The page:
Edinburgh trams to fit alarm systems to prevent Croydon-style disaster
TRAM bosses are to install a warning system to detect if a driver dozes off at the wheel and prevent a future ?tragedy.
Any tiny changes in drivers’ ability to safely operate the vehicle will sound an alarm in the cab and back at the control room.
The Driver Innovation Safety Challenge will see bidders come up with a £168,000 high-tech system designed to prevent a Glasgow bin truck or Croydon tram type disaster.
Colin Kerr, engineering manager at Edinburgh Trams said: “Edinburgh Trams already have systems in place that will bring a tram to a controlled halt if the driver becomes incapacitated.
“Following a thorough review of our operational and fatigue management procedures, including the careful planning of duties and face-to-face sign-on, we started looking at how technology could enhance or assist us in these areas.
“DISC was set up to explore new technology that could monitor driver alertness, wellbeing and health.”
Edinburgh’s trams are currently fitted with alarms in the cab which are triggered if they detect no driver activity for 400 metres. The driver must activate the pedal or lever to cancel the alarm or the emergency brake is activated within a further 40 metres.
But the new system will preempt any potential problems by picking up on early signs of tiredness and poor health – potentially using fitness tracker-type technology.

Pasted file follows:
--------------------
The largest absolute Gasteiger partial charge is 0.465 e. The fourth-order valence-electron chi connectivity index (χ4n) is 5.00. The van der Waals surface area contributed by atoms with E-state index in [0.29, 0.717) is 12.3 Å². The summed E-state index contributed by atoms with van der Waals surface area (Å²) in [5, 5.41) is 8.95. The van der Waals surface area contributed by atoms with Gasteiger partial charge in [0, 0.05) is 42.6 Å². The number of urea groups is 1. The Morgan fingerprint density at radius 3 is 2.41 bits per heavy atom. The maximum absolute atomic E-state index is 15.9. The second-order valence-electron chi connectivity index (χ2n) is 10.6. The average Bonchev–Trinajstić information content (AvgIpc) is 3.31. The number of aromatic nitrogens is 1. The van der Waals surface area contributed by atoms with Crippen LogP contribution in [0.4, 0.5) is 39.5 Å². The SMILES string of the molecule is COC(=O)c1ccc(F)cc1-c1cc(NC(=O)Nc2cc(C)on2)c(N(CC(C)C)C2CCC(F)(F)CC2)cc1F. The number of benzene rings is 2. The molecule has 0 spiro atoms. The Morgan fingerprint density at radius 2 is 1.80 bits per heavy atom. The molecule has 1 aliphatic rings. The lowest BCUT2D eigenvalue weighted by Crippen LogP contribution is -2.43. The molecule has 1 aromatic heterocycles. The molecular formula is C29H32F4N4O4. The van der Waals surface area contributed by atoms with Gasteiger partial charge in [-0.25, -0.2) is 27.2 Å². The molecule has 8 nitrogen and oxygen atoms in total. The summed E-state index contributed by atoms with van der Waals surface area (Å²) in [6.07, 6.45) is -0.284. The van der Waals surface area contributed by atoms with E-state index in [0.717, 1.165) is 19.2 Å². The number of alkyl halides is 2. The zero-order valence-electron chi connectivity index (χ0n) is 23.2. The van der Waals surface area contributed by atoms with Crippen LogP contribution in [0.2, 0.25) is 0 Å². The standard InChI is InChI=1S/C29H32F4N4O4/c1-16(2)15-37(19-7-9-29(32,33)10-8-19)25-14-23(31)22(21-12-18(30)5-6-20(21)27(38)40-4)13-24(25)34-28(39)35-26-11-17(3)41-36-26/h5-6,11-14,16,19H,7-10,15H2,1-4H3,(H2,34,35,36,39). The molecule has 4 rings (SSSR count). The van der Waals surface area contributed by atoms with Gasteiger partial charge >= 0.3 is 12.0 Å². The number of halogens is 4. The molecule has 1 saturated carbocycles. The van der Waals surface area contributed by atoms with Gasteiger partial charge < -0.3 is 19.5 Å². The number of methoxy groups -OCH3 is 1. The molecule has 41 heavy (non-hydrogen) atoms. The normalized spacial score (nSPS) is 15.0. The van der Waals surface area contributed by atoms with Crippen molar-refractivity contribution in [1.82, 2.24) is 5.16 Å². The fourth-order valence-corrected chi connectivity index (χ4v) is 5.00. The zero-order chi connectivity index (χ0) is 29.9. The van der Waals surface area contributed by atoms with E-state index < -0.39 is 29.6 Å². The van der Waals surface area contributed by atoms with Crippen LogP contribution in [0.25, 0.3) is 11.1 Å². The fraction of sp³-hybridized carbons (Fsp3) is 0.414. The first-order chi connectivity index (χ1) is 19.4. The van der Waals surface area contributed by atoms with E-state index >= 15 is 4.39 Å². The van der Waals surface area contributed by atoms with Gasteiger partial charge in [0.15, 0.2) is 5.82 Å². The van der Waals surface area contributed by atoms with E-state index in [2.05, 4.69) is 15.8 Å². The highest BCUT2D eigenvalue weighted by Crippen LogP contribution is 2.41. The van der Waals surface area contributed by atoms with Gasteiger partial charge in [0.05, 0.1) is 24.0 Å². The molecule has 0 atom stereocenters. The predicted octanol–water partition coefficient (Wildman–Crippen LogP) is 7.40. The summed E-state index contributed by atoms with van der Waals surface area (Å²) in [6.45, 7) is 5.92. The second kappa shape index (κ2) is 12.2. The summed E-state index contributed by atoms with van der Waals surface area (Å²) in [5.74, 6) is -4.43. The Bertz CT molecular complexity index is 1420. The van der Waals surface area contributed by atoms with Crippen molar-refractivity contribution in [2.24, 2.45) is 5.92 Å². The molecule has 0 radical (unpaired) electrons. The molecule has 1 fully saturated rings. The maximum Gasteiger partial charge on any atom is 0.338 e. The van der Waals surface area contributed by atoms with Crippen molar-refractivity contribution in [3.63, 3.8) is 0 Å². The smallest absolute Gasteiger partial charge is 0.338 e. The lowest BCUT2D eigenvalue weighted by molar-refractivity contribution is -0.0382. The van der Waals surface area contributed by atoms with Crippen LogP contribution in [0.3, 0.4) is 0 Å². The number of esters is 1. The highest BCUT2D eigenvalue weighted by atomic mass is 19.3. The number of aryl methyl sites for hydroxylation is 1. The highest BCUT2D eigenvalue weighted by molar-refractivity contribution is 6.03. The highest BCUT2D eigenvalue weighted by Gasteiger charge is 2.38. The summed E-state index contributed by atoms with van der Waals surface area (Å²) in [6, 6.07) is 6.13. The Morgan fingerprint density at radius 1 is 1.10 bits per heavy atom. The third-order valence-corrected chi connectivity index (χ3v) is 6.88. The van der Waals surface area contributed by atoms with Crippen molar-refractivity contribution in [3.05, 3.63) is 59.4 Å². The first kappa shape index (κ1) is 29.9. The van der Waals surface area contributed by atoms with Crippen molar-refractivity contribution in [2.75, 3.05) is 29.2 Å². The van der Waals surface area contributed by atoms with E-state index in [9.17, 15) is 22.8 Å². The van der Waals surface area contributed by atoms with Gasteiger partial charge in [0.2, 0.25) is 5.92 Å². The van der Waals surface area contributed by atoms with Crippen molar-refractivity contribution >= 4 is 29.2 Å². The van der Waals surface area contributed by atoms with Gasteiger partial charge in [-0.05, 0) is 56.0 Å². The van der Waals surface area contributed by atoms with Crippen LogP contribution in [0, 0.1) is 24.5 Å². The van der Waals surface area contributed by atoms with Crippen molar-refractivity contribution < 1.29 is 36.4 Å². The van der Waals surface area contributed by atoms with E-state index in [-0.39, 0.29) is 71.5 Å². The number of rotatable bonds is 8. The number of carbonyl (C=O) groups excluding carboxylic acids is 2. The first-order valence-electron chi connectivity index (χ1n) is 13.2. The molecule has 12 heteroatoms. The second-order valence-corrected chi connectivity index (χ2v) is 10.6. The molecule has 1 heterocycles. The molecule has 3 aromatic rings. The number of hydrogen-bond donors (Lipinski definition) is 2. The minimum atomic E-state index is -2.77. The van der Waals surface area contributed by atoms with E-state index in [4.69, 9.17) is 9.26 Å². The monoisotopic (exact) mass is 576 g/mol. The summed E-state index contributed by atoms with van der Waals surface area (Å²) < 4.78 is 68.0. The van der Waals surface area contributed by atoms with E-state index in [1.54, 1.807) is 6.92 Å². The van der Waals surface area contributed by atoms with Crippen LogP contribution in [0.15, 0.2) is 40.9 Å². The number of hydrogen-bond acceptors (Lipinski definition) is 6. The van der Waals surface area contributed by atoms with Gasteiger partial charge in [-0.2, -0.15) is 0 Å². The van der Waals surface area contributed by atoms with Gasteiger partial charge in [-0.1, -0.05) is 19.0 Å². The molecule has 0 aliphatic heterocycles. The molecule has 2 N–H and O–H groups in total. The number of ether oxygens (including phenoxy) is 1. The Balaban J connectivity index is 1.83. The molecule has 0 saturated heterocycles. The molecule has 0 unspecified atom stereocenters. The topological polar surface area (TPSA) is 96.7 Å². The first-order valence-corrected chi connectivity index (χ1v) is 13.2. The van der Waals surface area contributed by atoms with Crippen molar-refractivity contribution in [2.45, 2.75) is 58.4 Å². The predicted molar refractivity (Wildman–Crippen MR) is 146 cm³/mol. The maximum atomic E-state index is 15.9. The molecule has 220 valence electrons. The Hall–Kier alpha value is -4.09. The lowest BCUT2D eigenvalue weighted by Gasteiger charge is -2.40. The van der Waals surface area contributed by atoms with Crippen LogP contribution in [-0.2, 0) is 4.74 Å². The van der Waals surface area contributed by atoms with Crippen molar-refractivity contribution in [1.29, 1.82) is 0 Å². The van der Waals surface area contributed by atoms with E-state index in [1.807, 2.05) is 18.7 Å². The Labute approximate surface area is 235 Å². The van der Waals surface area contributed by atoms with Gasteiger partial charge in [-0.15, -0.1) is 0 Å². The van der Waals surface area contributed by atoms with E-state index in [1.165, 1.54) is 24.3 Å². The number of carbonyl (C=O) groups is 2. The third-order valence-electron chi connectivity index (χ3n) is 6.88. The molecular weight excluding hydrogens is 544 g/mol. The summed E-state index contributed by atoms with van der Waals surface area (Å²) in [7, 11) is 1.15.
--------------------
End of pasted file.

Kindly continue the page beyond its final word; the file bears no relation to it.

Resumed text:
In November 2016, seven passengers died and more than 50 were injured when a tram derailed on a bend in Croydon, Surrey, after the driver is thought to have nodded off.
And in December 2014, a bin lorry ploughed into pedestrians in Glasgow, killing six and injuring 15 after the driver passed out.
The new system is expected to report in real-time any loss of focus or consciousness on the part of the driver – as well as any paralysis.
A green, amber and red warning system will then relay the risk both to the driver and to the tram control centre by triggering an alarm.
Other tram networks around the UK are understood to be keen on installing the system – while Lothian buses may also implement it.
A contract is expected to be awarded by the end of next month with developers given 18 months to come up with the system – to be fully operational by December 2020.
Green councillor Gavin Corbett said fatigue can affect all road users and urged drivers of any vehicle to maintain their focus behind the wheel.
He added: “There are obviously already measures in place to ensure that drivers in public transport vehicles – trains, trams and buses – are not affected by tiredness.
“So, as I understand this project is looking at additional measures, over and above that, in light of the tragedy at Croydon.
“I know that other tram operators are working closely with Edinburgh on the potential of technology to enhance safety. That can only be a good thing.”